Celebrating Black Voices: It’s About the Roots

Today's blog post I will not be sharing my story but, that of a co-worker Ifeanyi Ogamba, a librarian at the Alum Rock Branch. Ifeanyi recently traveled to Africa and while there attended a wedding. He was gracious enough to share his experience with us.

It is true many Black Americans especially those who have ancestry rooted in slavery struggle to find out where their ancestral roots are buried as records of slaves can be hard to find. However, with home DNA kits becoming more common place many Black Americans are able to now have a glimpse into the lost history of those long lost African ancestors. While this is wonderful we must remember that Black people are not monolithic and many have deep African connections. So enough from me...

Ifeanyi Ogamba: Nkem Nigeria Nkem Naija

Roots... Not the Emmy award-winning TV show. No, no, no; I mean Roots. There’s nothing fibrous about what I’m saying either. I’m talking about Roots. The source. Origins. Ancestors. We all have them. We take them with us everywhere we go. How? In our DNA of course. The very blood that courses through our veins is directly contributed by these people from the past. Indeed, genetic information that stretches hundreds of thousands of years through evolution and natural selection is why you are how you are. History. DNA. Roots. They truly are an amazing thing. Aren’t they?

With Knowledge comes power. Knowing the who, what, where, when, why, and how can provide peace of mind and elevate ones understanding of their surroundings. It did for me. In order to truly understand myself, I had to look towards the past. “If you don't know where you've come from, you don't know where you're going” (Maya Angelou). I knew where I came from but I wanted more answers. I wanted to go to the source. I wanted to go to the motherland. Yes, I was blessed with the opportunity to live there as a teen, however, now as a man I needed a different lens. And so I went, but not by myself; I took my loved ones with me. We wanted that heightened understanding of our people. We wanted to know what our ancestor’s cultural ideals were. How they interacted with the land and one another. How our land looked, felt, and smelled. We wanted to know the history of our people before the Americas. We wanted to know what we couldn’t find out on Google. We just wanted to know. So we went and found out ourselves.

Going to the motherland, more specifically Nigeria, where my people are from is an experience that cannot be put into words, yet, I’ll try my best to explain even though I feel the experience is best felt, not read. Simply put, red pill or blue pill? That’s right. Going to the motherland was like being unplugged from the Matrix. Zion, in all its beauty. I felt so in touch with my people that I could hear my ancestors chanting as I touched the red soil of my people’s land.  Red soil that stained my fingers, full of minerals in my village home. When I wore Nigerian garments, I felt like a Nigerian Prince. Looking in the mirror was like looking at an image of a royal past. When I spoke the Igbo language to my elders in Nigeria, I felt one with my ancestors. At times, goosebumps covered my body as if the holy ghosts of the Igbo people were trying to give me a spiritual hug. There’s nothing like it. The fried plantains, fresh fish, and red stew are Igbo meals that nourish the soul. The embracing of one’s ancestral people is a feeling that cannot be matched.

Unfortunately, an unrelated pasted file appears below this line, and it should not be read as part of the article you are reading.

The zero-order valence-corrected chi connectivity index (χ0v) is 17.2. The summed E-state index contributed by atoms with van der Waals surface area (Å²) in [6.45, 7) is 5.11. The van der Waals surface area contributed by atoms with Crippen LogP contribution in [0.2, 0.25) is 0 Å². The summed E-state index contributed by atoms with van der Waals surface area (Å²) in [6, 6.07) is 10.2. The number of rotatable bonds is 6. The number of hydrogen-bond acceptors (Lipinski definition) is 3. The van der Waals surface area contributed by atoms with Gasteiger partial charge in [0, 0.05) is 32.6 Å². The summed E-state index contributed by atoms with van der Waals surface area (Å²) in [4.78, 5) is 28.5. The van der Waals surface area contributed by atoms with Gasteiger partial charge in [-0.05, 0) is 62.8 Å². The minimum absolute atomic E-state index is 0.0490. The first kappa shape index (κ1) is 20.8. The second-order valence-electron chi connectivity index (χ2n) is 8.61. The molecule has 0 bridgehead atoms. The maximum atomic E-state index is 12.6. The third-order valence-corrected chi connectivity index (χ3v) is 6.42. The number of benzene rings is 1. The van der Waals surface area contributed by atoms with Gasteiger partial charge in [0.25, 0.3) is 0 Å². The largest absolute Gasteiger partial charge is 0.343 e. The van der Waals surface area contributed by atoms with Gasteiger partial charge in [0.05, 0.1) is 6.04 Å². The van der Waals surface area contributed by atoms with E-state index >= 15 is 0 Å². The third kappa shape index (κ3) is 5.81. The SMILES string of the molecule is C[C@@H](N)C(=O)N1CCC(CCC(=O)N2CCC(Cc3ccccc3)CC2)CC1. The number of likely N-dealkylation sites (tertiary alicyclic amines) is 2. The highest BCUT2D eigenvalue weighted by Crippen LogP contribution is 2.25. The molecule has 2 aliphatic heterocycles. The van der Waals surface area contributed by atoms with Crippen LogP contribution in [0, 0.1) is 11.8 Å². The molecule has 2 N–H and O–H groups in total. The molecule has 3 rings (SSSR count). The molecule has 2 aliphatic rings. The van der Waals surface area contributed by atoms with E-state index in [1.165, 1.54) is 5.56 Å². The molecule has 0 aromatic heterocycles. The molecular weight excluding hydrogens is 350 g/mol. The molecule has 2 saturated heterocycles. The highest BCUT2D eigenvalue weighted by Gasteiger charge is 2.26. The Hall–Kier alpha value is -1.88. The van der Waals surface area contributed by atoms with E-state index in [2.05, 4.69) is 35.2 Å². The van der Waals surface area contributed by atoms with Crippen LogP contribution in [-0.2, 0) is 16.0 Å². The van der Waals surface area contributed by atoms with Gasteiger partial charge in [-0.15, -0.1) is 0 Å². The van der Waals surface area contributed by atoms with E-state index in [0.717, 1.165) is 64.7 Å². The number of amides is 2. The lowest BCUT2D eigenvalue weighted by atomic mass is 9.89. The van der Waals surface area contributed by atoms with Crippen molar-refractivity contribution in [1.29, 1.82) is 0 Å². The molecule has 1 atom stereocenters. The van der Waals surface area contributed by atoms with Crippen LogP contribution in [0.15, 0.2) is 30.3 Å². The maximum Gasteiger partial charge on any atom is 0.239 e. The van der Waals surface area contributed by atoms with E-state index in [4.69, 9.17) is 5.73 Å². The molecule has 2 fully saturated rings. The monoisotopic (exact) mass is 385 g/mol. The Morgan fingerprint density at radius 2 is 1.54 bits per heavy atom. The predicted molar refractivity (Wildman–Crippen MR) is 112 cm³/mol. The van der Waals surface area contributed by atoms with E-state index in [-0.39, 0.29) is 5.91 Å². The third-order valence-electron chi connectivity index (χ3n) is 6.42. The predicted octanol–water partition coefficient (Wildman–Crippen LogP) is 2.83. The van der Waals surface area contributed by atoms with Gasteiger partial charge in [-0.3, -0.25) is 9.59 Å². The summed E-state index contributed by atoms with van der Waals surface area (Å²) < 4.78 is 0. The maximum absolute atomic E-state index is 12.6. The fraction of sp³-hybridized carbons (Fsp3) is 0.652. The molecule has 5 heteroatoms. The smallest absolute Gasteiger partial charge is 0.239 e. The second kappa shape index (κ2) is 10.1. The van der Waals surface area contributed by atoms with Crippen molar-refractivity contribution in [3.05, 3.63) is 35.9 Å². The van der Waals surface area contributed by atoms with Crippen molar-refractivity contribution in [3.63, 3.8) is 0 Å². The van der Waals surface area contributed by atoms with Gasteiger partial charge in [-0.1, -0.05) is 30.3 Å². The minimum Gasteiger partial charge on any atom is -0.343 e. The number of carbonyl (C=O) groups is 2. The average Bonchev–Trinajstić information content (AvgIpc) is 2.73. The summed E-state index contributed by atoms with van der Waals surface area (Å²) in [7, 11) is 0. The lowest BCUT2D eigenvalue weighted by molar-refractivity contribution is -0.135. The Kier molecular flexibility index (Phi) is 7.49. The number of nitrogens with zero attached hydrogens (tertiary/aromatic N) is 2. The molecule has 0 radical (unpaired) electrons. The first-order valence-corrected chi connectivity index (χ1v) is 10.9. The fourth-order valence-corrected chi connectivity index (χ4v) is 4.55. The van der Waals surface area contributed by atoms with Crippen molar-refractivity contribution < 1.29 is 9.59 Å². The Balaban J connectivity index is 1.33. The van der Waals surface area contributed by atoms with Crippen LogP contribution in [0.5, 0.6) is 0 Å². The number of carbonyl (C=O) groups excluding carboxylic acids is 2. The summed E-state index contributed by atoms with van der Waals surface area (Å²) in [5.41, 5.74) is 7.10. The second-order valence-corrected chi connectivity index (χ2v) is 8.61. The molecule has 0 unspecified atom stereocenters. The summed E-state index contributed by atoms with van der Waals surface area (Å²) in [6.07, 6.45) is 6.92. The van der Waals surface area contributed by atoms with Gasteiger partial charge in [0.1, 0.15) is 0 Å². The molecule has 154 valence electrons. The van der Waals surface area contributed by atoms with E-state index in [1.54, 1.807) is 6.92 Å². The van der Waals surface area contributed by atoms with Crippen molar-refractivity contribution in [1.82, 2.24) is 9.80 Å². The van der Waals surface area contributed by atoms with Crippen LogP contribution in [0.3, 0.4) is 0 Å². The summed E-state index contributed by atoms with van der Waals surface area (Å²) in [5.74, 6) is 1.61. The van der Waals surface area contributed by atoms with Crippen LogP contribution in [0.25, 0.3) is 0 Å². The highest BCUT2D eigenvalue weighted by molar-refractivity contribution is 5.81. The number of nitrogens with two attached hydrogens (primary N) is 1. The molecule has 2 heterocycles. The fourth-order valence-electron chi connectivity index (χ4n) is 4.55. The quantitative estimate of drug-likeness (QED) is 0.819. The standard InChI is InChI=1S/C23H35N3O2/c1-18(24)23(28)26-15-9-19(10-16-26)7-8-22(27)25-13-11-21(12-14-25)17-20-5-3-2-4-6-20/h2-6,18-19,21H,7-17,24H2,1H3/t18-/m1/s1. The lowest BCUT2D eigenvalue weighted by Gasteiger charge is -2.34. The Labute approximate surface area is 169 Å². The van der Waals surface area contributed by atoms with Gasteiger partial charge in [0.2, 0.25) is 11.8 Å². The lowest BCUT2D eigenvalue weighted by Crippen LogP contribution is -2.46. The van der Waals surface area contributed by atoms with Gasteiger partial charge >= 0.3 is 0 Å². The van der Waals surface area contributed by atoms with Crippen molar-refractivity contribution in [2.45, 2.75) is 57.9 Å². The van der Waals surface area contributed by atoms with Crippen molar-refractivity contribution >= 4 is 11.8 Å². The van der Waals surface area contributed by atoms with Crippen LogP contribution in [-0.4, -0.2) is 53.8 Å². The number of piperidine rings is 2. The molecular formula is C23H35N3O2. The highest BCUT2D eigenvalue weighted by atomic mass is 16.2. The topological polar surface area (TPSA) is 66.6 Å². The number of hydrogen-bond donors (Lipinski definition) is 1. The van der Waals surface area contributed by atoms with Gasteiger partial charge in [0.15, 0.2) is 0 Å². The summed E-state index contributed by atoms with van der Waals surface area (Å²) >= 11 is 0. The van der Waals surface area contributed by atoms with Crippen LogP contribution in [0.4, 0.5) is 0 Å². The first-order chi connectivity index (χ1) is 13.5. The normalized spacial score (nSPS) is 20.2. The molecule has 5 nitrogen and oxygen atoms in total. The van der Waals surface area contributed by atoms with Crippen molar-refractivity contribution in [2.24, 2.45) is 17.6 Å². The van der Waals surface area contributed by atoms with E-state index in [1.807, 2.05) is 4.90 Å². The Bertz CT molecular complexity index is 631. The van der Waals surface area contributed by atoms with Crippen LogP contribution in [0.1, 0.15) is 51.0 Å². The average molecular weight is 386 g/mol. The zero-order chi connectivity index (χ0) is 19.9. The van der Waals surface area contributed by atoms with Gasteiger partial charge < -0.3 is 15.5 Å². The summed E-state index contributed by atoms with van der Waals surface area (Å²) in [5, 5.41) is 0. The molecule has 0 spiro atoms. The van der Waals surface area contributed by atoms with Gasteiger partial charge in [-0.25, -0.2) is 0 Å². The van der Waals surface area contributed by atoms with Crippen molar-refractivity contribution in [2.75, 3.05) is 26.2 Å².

Never forget your Roots, for those Roots, if intact is what leads to the true understanding of your family tree. Not an understanding of a small branch, but the entire tree. Without strong Roots, strong gusts of winds can knock down the biggest tree. With strong Roots, said tree can survive a hurricane and weather any storm. The deeper the Roots, the stronger the tree. The deeper your understanding, the stronger your bond. History. DNA. Roots. They truly are an amazing thing. Aren’t they?

Never Forget

I challenge you all to take Ifeanyi's words to heart. If you have not taken the time to explore your roots, I challenge you to do so. Take some time to understand what is your family's American story. I have always believed that when we understand the past we are better informed for the future. However, I am asking you to take your research a step further. As you rediscovery past members of your family compare it to what the lives would have been like for people who are different than you. See what privileges or obstacles those people may have faced. Think about how we are interconnected but acknowledge that our families have experienced very different lives. Now it is possible you may find out things you don't like but I want you to know that's ok. What is important is that we realize how these people, and their lives shape your life today. Taking a deeper look is how we build empathy and is the first step in acknowledging how discrimination has shaped many of the institutions, systems and neighborhoods in America.